WASHINGTON, D.C. – Bipartisan legislation granting patients with terminal illness access to potentially lifesaving treatments was signed into law by the President Wednesday at the White House. The Trickett Wendler, Frank Mongiello, Jordan McLinn, and Matthew Bellina Right to Try Act [S.204], a Senate companion bill to Congressman Brian Fitzpatrick’s Right to Try legislation, creates a new pathway for terminally ill patients caught between the traditional drug approval delays, a clinical trial process for which they do not qualify, and limited time to access experimental treatments.
Congressman Fitzpatrick joined ‘Right to Try’ advocates at the bill signing, including the bill’s namesake Matt Bellina and Frank Mongiello from Bucks County.
“Today, we witnessed American history when the President signed our Right to Try bill into law. After years of debate and relentless work by Right to Try advocates around the nation, American patients and families facing an unimaginable terminal illness now have the opportunity to fight for their lives and the lives of their loved ones,” said Fitzpatrick. “They deserve the chance to try whatever option is available to fight for their life. For patients who might not qualify for certain clinical trials, or who have exhausted all their options, Right to Try opens the door to potentially lifesaving treatments.”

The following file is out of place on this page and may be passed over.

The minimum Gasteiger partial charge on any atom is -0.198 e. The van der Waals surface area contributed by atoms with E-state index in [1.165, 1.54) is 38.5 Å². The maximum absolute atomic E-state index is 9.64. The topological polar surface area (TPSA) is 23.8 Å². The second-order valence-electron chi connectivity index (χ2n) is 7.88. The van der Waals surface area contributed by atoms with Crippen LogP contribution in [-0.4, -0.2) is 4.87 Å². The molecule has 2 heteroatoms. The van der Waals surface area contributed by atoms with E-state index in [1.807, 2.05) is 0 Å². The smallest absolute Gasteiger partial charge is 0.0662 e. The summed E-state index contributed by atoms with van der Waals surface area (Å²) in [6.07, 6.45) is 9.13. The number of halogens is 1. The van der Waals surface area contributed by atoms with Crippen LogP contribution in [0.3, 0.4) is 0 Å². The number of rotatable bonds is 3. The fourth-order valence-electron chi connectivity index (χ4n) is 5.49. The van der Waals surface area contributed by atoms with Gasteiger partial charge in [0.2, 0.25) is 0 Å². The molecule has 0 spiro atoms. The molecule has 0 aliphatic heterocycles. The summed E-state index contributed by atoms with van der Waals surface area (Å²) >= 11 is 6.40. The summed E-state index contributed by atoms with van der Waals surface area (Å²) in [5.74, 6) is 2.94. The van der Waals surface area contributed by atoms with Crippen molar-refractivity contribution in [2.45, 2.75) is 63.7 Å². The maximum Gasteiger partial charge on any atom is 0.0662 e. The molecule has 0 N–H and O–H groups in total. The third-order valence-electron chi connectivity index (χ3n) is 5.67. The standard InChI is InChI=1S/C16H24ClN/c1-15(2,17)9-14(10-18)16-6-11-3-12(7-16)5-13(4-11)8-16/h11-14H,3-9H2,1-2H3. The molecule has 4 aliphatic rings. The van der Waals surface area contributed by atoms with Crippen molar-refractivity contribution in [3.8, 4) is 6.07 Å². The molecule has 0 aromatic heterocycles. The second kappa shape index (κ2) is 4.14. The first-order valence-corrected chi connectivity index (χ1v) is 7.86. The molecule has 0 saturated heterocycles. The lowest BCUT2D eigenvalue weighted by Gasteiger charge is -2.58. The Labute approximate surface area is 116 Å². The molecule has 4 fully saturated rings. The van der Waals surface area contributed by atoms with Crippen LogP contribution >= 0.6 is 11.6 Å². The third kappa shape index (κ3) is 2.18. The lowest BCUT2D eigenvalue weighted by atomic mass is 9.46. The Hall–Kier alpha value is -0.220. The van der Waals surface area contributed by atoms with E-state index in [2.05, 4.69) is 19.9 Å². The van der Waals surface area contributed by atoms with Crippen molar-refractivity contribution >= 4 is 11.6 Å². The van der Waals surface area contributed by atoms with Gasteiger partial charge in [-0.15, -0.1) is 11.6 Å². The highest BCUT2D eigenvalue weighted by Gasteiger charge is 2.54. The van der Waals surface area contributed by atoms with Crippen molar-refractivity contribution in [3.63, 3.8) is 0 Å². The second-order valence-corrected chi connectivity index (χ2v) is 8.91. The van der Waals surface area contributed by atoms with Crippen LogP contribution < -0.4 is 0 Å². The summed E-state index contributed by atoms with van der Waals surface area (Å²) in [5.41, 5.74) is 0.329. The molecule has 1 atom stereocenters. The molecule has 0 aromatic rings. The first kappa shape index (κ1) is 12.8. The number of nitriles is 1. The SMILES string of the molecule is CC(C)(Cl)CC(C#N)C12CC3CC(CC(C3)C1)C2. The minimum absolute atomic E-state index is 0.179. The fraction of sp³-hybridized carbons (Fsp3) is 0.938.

Although the FDA has a program that allows terminal patients to apply for early access to a promising treatment, Right to Try is needed because the FDA compassionate-use process isn’t far reaching enough. While 99-percent of Expanded Access applications are approved, the application process is complicated, time-consuming, and expensive. Only about 1,200 people a year make it through the application process.
Right to Try does not undo the FDA approval process, but provides a potential lifeline for those with a terminal diagnosis who cannot wait. Physicians must certify that other options are exhausted or not available and all products must have completed FDA Phase I (safety) testing to prevent “snake oil salesmen” and other bad actors. Moreover, the legislation addresses concerns which could prevent its successful utilization by ensuring patients, doctors, and manufacturers do not assume any additional liability under this act.
Advancing this policy has been a longtime priority for Fitzpatrick and Vice President Pence, who signed Indiana’s Right to Try law while serving as governor. It has also been a priority for President Trump, who called for the bill’s passage in his State of the Union Address earlier this year.